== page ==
Yeehaw meets ARGGH at Gilley’s

Published in The Las Vegas Weekly issue April 22-28, 2010
Published in The Las Vegas Sun April 23, 2010

20100422-cover-lv-weeklyI couldn’t help but think I was going to stick out like — gasp — a city girl at the grand opening of TI’s new Gilley’s Saloon, Dance Hall and Bar-B-Que.

I don’t own cowboy boots or a cowboy hat. I don’t know the difference between Kenny Chesney, Keith Urban or even Garth Brooks, and I most certainly don’t know how to dance to their music.

I was a little hesitant.

Looking around, it was clear that most of Gilley’s patrons got the memo and showed up in their country-western finest. But there were a few who looked like they just happened upon the place. Maybe they heard the loud country music and yee-haws, became interested and walked on in — a big possibility since TI’s Gilley’s has an outside entrance that leads straight from the standing area of Sirens of TI. In fact, while the four shows of the evening are performed, Gilley’s customers can actually hear the cannons fire.

Pirates and cowboys — now that’s kind of a weird mix.

“We’re not trying to mix the two [pirates and cowboys],” David Modelo, Gilley’s general manager, said. “Instead, there’s just a couple different concepts, and really you get the best of both worlds.”

In every detail, Gilley’s screamed true country-western style. From the décor — wood-planked walls, life-sized statue of Jack Daniels, mechanical bull — to the people, dressed in their country-western finest, line dancing, riding the bull and guzzling bottles of beer, folks were getting a real down-home experience.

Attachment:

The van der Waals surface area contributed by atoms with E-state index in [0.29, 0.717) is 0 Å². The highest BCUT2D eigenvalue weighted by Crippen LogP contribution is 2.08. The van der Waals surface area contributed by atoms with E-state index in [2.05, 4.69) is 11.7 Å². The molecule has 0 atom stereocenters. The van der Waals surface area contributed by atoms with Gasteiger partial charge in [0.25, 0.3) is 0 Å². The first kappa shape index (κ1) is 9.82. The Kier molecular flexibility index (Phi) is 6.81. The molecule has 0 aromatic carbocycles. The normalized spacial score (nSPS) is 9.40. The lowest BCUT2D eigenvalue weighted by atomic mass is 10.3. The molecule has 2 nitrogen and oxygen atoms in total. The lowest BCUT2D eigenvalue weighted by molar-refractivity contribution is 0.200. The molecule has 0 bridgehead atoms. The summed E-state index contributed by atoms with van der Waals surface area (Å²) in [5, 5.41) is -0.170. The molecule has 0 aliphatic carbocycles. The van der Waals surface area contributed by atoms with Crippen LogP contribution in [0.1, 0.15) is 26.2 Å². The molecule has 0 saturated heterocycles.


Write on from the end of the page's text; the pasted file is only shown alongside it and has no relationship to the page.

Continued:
Photo: Tom Donoghue

Photo: Tom Donoghue

After navigating through the sea of cowboy hats, boots and belt buckles to one of the two bars, I was greeted with a saddle bar stool. I’ve never climbed atop a saddle, so this was definitely a first, and a little uncomfortable initially. But after a few minutes, I felt like a natural.

My boyfriend ordered us a round of Bud Lights. Not much of a beer drinker, I looked at him inquisitively. “It’s a country-western bar, you gotta have a beer,” he responded. I was glad one of us knew the rules.

The vibe sucked me in. The people-watching and beer-drinking might have had something to do with it. But the saddle bar stools, the bull-riding, the music and the dancing might have also been to blame. And no matter what I was wearing, what kind of music I ordinarily listen to or what kind of cocktail I usually drink, I felt like a natural cowgirl. By the end of the night, even I was out on the dance floor, surrounded by cowboy hats, boots and larger-than-life belt buckles, wailing out the 10 words I know of “Friends in Low Places.”

I guess there’s a little country-western in us all.

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